WALL: (noun) barrier, border, barricade, obstruction, divider, blockade, enclosure, impediment, restriction, confinement
We have a facebook group where people interested in discussing Education for Sustainability (EFS) can crowdsource answers to their big questions, share ideas and resources and support and inspire one another. (Please join us!)
I recently posted a question to the group which I believe to be at the core of EFS:
What are some walls created by an out-of-date educational system that we can bust through to make learning more authentic?
As a teacher at Green School, I found that our wall-less, bamboo classrooms were a metaphor for our pedagogy. I joined this unique community of learners in the jungle of Bali back when the school was three years old and finding its wings. Unlike any other school that I have been a part of (as a student or a teacher), we did not have to follow a set curriculum or map to any particular standards. Our mandate was that we put sustainability at the center of our teaching and learning while considering the stages of environmental readiness of each child. Our professional development unpacked various paradigms that we could and should create to make learning more authentic, connect students to the natural world, consider students to be solutionary members of our community, and to develop the skills they need to innovate and create positive change.
The ideas that my EFS facebook friends came up with reflect this spirit of transforming education by dismantling the arbitrary walls that have become the foundation of conventional education systems. The good news is, these trends are taking hold in classrooms all over the world. Here are some of the walls that we identified. Walls between:
Teachers and Learners: “Breaking through the wall of adult-adolescent relationships that in traditional schools have so many barriers due to an intense focus on content and test results.” – Glenn Chickering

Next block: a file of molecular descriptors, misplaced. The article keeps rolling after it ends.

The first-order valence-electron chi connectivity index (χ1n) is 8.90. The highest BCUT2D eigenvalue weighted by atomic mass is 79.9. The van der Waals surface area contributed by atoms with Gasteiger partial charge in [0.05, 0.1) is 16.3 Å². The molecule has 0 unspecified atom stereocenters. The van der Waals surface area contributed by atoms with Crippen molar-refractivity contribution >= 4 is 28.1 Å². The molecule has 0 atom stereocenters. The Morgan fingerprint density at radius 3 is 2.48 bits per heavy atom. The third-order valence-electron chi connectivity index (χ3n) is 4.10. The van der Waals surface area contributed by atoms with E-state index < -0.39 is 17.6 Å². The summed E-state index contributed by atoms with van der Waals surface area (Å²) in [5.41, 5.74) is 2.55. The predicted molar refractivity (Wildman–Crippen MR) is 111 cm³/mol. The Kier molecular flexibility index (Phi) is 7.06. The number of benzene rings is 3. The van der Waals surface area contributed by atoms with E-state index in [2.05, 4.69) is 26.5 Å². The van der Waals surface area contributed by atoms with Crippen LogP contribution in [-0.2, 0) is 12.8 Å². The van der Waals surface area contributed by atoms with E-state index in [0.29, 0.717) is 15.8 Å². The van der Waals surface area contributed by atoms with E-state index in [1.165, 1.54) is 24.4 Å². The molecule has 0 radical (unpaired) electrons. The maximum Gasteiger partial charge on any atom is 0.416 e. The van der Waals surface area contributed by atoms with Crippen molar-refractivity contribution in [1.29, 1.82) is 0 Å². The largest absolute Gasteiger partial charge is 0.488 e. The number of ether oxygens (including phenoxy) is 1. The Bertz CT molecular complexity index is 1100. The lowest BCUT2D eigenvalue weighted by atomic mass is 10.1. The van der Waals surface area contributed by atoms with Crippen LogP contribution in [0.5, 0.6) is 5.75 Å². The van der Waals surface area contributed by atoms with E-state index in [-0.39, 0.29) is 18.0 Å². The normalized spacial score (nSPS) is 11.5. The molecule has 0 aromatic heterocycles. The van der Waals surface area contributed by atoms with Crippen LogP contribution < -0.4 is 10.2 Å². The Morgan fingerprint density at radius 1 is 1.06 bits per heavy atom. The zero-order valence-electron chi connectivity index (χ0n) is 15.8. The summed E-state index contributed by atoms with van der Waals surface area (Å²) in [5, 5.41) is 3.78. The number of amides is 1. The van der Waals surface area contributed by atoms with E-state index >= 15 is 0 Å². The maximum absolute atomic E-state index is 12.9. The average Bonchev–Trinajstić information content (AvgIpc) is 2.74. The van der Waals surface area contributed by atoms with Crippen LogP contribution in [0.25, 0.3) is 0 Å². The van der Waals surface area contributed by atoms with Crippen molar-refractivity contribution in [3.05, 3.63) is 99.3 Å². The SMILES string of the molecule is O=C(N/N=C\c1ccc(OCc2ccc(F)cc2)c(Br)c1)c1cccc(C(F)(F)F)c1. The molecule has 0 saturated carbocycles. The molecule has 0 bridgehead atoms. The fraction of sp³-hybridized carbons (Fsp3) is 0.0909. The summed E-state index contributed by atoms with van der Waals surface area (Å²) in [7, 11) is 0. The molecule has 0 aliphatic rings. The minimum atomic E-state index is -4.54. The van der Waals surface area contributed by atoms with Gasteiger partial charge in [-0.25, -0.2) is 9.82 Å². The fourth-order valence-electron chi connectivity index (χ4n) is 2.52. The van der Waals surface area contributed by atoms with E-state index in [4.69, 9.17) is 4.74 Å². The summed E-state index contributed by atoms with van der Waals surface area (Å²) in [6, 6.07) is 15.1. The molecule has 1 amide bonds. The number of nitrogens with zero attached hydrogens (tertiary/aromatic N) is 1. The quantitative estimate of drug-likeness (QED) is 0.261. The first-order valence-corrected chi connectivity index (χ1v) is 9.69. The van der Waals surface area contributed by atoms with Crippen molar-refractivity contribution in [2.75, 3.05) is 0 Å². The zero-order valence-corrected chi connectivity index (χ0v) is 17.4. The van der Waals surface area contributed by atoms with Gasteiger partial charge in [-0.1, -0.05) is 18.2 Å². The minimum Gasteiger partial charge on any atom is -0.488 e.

Ability Levels: “Walls between ability levels: differentiated instruction towards a variety of learning styles and modalities. The inclusion of all students creates an authentic learning community and a richer learning/teaching environment for all, teachers included! There is more than one way to demonstrate knowledge.” – Kriss Rita
Learning Time vs. Other Time: “We’re never not learning. We need to stop training kids that there is a certain time when learning happens.” – Aaron Eden
Classroom and Community: “The biggest wall I see if a fear that the young people will actually engage and enjoy being part of a community. It is easy to say that the sub 18-year-old is not yet an adult, but seriously… If you care you should be able to be a constructive member of society. It is just too liable to result in ideas that shake the status quo.” – Noan Fesnoux
Mixed-age Learning: “Grouping kids by age is a wall. It’s so entrenched. Even “progressive” schools seem to do it.” – Erin Little
Indoor and Outdoor: “Actual walls. And placing learning inside buildings. Let’s take learning outdoors. Learning through travel and interaction with people and communities.” – Karla Delgado
Schedule and Subjects: Creating longer periods of focus and designing integrated units of study.
One of our Green School Alumni brought up a big wall that should be on all of our radar as educators:
“Specifically in High School and College environmental education, a wall is dread and misery… that is, learning about the enormity and complexity of issues and feeling a loss of individual and collective efficacy to shape change.” – Shanti Belaustegui Pockell
As educators for sustainability, particularly for older students, it is our responsibility to inspire and empower students to engage in their communities, working on real innovations and learning from people and with people who are actively finding solutions. We need to cultivate this efficacy that Shanti mentioned by helping to think critically, creatively and in systems and we need to teach skills of collaboration as well as hands-on skills that students can use to innovate.
Here is a framework that compares conventional education to our wall-less approach:
What are some other characteristics of wall-lessness that we have not mentioned here? What are some strategies you have found to implement the ideas in this framework? What are some of your favorite resources that support a wall-less teaching practice? Please share in the comment section below.
If this subject matter interests you, we have more resources to dig deeper. Go to Greenschool.teachable.com to get our free Educator Pack. Module 4: is all about wall-lessness. We also have a new cohort forming for our online course in Educating for Sustainability. Work with a group of Educators from around the world and two Green School mentors to ground your teaching practice in sustainability and creating a world that works for all.
If you can make it out to Bali, join one of our incredible Green Educator Courses at the Green School campus. This is a life-changing experience and inspirational professional development for anyone wishing to dig deep into EFS.
Don’t forget to connect to our facebook group and join our lively conversation.